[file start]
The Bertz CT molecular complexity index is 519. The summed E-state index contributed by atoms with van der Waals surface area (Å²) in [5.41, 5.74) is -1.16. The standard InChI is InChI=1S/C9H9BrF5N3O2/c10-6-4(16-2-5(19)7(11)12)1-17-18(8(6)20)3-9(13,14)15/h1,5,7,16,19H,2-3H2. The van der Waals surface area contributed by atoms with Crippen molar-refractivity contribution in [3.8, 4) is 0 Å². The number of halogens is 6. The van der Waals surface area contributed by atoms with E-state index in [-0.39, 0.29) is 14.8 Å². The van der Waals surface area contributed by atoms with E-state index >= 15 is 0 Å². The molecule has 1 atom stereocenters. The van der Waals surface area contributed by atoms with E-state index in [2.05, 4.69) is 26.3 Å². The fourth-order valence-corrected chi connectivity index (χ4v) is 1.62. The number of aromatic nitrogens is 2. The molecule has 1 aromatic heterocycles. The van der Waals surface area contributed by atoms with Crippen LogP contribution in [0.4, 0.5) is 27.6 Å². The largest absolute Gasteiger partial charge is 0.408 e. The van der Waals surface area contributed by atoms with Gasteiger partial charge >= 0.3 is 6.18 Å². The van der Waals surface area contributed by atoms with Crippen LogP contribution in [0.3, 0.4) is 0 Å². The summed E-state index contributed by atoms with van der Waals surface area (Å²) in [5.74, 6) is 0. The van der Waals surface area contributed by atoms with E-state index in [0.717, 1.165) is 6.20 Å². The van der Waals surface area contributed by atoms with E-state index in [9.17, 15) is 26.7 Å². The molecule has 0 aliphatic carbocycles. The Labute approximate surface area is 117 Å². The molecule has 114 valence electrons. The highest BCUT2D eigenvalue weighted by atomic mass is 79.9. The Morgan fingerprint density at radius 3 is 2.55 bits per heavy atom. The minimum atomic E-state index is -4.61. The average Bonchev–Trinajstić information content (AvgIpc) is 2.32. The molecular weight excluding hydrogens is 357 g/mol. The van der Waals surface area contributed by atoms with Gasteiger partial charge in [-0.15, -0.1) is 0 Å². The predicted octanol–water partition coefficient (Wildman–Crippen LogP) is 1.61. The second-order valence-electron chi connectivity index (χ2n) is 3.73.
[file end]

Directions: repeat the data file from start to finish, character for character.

The Bertz CT molecular complexity index is 519. The summed E-state index contributed by atoms with van der Waals surface area (Å²) in [5.41, 5.74) is -1.16. The standard InChI is InChI=1S/C9H9BrF5N3O2/c10-6-4(16-2-5(19)7(11)12)1-17-18(8(6)20)3-9(13,14)15/h1,5,7,16,19H,2-3H2. The van der Waals surface area contributed by atoms with Crippen molar-refractivity contribution in [3.8, 4) is 0 Å². The number of halogens is 6. The van der Waals surface area contributed by atoms with E-state index in [-0.39, 0.29) is 14.8 Å². The van der Waals surface area contributed by atoms with E-state index >= 15 is 0 Å². The molecule has 1 atom stereocenters. The van der Waals surface area contributed by atoms with E-state index in [2.05, 4.69) is 26.3 Å². The fourth-order valence-corrected chi connectivity index (χ4v) is 1.62. The number of aromatic nitrogens is 2. The molecule has 1 aromatic heterocycles. The van der Waals surface area contributed by atoms with Crippen LogP contribution in [0.4, 0.5) is 27.6 Å². The largest absolute Gasteiger partial charge is 0.408 e. The van der Waals surface area contributed by atoms with Gasteiger partial charge >= 0.3 is 6.18 Å². The van der Waals surface area contributed by atoms with Crippen LogP contribution in [0.3, 0.4) is 0 Å². The summed E-state index contributed by atoms with van der Waals surface area (Å²) in [5.74, 6) is 0. The van der Waals surface area contributed by atoms with E-state index in [0.717, 1.165) is 6.20 Å². The van der Waals surface area contributed by atoms with E-state index in [9.17, 15) is 26.7 Å². The molecule has 0 aliphatic carbocycles. The Labute approximate surface area is 117 Å². The molecule has 114 valence electrons. The highest BCUT2D eigenvalue weighted by atomic mass is 79.9. The Morgan fingerprint density at radius 3 is 2.55 bits per heavy atom. The minimum atomic E-state index is -4.61. The average Bonchev–Trinajstić information content (AvgIpc) is 2.32. The molecular weight excluding hydrogens is 357 g/mol. The van der Waals surface area contributed by atoms with Gasteiger partial charge in [-0.15, -0.1) is 0 Å². The predicted octanol–water partition coefficient (Wildman–Crippen LogP) is 1.61. The second-order valence-electron chi connectivity index (χ2n) is 3.73.